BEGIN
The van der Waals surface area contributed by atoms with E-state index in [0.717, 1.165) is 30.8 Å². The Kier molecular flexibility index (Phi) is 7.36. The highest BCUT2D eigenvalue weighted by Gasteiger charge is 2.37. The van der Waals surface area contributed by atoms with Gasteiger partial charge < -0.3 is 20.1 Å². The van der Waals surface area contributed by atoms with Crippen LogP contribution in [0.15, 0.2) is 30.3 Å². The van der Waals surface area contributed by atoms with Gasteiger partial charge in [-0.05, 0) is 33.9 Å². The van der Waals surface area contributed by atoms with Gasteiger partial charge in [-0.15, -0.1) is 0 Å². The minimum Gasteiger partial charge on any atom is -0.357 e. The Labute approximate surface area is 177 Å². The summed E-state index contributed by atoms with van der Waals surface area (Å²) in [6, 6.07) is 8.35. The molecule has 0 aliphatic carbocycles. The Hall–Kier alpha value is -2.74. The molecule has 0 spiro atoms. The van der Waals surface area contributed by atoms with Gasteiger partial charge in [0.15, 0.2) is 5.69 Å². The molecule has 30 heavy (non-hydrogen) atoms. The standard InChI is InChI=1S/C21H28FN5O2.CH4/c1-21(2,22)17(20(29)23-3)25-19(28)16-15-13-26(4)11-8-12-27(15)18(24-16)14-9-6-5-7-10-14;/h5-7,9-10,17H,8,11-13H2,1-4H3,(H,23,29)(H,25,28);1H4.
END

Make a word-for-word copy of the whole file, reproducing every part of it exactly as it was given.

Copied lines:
The van der Waals surface area contributed by atoms with E-state index in [0.717, 1.165) is 30.8 Å². The Kier molecular flexibility index (Phi) is 7.36. The highest BCUT2D eigenvalue weighted by Gasteiger charge is 2.37. The van der Waals surface area contributed by atoms with Gasteiger partial charge < -0.3 is 20.1 Å². The van der Waals surface area contributed by atoms with Crippen LogP contribution in [0.15, 0.2) is 30.3 Å². The van der Waals surface area contributed by atoms with Gasteiger partial charge in [-0.05, 0) is 33.9 Å². The van der Waals surface area contributed by atoms with Gasteiger partial charge in [-0.15, -0.1) is 0 Å². The minimum Gasteiger partial charge on any atom is -0.357 e. The Labute approximate surface area is 177 Å². The summed E-state index contributed by atoms with van der Waals surface area (Å²) in [6, 6.07) is 8.35. The molecule has 0 aliphatic carbocycles. The Hall–Kier alpha value is -2.74. The molecule has 0 spiro atoms. The van der Waals surface area contributed by atoms with Gasteiger partial charge in [0.15, 0.2) is 5.69 Å². The molecule has 30 heavy (non-hydrogen) atoms. The standard InChI is InChI=1S/C21H28FN5O2.CH4/c1-21(2,22)17(20(29)23-3)25-19(28)16-15-13-26(4)11-8-12-27(15)18(24-16)14-9-6-5-7-10-14;/h5-7,9-10,17H,8,11-13H2,1-4H3,(H,23,29)(H,25,28);1H4.